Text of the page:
Ask for help

Often, we are real life supermen and superwomen. Although super-people roam the planet in various capacities – even heroes need help sometimes. This was actually one of my biggest hurdles in beginning graduate school. I (maybe naively) didn’t expect the added workload to the degree I was presented with. Yet when it got to be too much to handle – I didn’t ask for help. Consequently, I was sad, resentful, frustrated and tired. It took some conversations with my spouse, family, classmates and co-workers to realize they were there to help me, I just needed to learn to ask for it. Becoming comfortable in asking for help from anyone – your professor, advisor, classmates, family, co-workers, whomever – is by far one of the most important time management strategies. It not only helps to delegate work or obligations so you have time to do assignments, but it facilitates the notion that – you are not alone in this. I vent to my Cohort members and spouse maybe more than I should, but it really helps to know someone is listening and can empathize.

Build a support system

Just like the tip above notes, we need to make sure there are people who can help us when we need it. Bank Street’s staff – from instructors to advisors, program directors and a hundred others have all been some of the nicest, most obliging people I have ever met. They are a huge network of support and have many resources at their disposal, which as a student, in turn become yours.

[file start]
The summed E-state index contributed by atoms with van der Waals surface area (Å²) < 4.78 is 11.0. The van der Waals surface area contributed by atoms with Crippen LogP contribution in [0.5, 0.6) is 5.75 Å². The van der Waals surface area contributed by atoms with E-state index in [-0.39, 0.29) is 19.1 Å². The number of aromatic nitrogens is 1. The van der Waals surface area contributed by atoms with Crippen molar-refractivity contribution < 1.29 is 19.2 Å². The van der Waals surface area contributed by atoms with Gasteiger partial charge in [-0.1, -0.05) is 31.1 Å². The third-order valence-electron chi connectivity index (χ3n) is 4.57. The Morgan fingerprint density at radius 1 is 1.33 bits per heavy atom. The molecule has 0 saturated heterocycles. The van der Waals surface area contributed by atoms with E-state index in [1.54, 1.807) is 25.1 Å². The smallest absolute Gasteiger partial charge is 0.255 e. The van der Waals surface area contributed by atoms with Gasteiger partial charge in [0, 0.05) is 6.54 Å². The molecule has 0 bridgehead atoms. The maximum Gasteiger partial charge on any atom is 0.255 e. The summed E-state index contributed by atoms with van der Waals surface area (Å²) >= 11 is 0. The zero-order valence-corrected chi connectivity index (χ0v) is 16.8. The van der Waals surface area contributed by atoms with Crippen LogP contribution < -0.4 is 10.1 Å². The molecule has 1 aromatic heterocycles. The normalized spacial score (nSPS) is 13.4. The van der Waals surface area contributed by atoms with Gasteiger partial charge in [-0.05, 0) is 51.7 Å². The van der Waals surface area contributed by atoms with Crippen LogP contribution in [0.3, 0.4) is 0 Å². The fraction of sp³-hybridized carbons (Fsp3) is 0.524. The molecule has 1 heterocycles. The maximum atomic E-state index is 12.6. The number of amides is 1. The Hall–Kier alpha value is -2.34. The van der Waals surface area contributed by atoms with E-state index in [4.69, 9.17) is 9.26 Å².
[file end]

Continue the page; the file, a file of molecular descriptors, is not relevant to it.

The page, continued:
Work now, play later

This tip is a nod to my own time management philosophy, which I noted above. I prefer to do as much work as I can before I rest and genuinely enjoy something. If I’m thinking that as soon as I’m through resting for a few minutes I have a paper to write, I just can’t enjoy the time off as much. I attempt to take advantage of any momentum I have throughout the day and work hard in that time, then wind down.

Always keep your goals in mind

Remember that this stress and this lack of time – the feeling of being overwhelmed with work – are temporary! You are doing something amazing! Getting your graduate degree is one of the most rewarding things you can do for yourself, your family, and community. You are in the midsts of an incredible feat not everyone even has access to. Yes, there are challenges – but the rewards will render them worth it. Come graduation day, I’m sure you’ll be proud of yourself and loved ones will be too – so keep your eyes on the prize and don’t give up.

Once you’ve done plenty of work throughout the day, remember to reserve time specifically designated for rest and relaxation.

Do something fun or peaceful for a few hours—  something you love

Read a chapter or two of a book you’re reading for pleasure. Watch a comedy. Talk to friends or family. Eat something really delicious. Anything you find even slightly hedonistic—  do it. But make sure you don’t feel guilty about it. It’s part of the process—  taking care of ourselves is the only way we’ll make it through graduate school sane.

Also, check out my post on places to relax around the city if life becomes too stressful!